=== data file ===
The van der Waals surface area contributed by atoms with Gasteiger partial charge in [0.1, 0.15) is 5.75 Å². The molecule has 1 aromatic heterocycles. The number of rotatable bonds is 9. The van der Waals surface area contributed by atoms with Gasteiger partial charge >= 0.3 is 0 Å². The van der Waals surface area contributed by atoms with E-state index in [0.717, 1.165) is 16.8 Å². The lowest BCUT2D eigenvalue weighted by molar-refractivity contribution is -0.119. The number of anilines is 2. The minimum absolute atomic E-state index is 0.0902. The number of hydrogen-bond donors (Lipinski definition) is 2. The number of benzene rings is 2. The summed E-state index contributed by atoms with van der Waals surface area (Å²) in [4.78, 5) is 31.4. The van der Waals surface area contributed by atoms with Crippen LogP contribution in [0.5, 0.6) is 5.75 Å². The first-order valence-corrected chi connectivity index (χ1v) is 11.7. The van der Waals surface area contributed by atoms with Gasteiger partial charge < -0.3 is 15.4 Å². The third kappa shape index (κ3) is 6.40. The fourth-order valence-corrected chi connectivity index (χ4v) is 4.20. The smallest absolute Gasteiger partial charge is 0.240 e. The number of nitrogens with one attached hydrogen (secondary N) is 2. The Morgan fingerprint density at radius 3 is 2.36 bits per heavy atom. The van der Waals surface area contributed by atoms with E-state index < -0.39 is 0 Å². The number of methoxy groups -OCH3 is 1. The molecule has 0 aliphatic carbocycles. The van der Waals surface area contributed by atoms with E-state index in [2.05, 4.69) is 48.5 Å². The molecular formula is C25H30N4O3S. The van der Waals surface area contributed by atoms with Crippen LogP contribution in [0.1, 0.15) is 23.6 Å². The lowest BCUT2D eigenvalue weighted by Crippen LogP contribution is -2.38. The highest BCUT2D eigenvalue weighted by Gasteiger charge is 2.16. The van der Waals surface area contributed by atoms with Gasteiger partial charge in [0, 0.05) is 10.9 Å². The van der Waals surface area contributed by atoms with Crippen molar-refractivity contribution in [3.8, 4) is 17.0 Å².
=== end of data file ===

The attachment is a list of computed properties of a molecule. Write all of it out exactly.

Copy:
The van der Waals surface area contributed by atoms with Gasteiger partial charge in [0.1, 0.15) is 5.75 Å². The molecule has 1 aromatic heterocycles. The number of rotatable bonds is 9. The van der Waals surface area contributed by atoms with Gasteiger partial charge >= 0.3 is 0 Å². The van der Waals surface area contributed by atoms with E-state index in [0.717, 1.165) is 16.8 Å². The lowest BCUT2D eigenvalue weighted by molar-refractivity contribution is -0.119. The number of anilines is 2. The minimum absolute atomic E-state index is 0.0902. The number of hydrogen-bond donors (Lipinski definition) is 2. The number of benzene rings is 2. The summed E-state index contributed by atoms with van der Waals surface area (Å²) in [4.78, 5) is 31.4. The van der Waals surface area contributed by atoms with Crippen LogP contribution in [0.5, 0.6) is 5.75 Å². The first-order valence-corrected chi connectivity index (χ1v) is 11.7. The van der Waals surface area contributed by atoms with Gasteiger partial charge < -0.3 is 15.4 Å². The third kappa shape index (κ3) is 6.40. The fourth-order valence-corrected chi connectivity index (χ4v) is 4.20. The smallest absolute Gasteiger partial charge is 0.240 e. The number of nitrogens with one attached hydrogen (secondary N) is 2. The Morgan fingerprint density at radius 3 is 2.36 bits per heavy atom. The van der Waals surface area contributed by atoms with E-state index < -0.39 is 0 Å². The number of methoxy groups -OCH3 is 1. The molecule has 0 aliphatic carbocycles. The van der Waals surface area contributed by atoms with E-state index in [2.05, 4.69) is 48.5 Å². The molecular formula is C25H30N4O3S. The van der Waals surface area contributed by atoms with Crippen LogP contribution in [0.1, 0.15) is 23.6 Å². The lowest BCUT2D eigenvalue weighted by Crippen LogP contribution is -2.38. The highest BCUT2D eigenvalue weighted by Gasteiger charge is 2.16. The van der Waals surface area contributed by atoms with Gasteiger partial charge in [0, 0.05) is 10.9 Å². The van der Waals surface area contributed by atoms with Crippen molar-refractivity contribution in [3.8, 4) is 17.0 Å².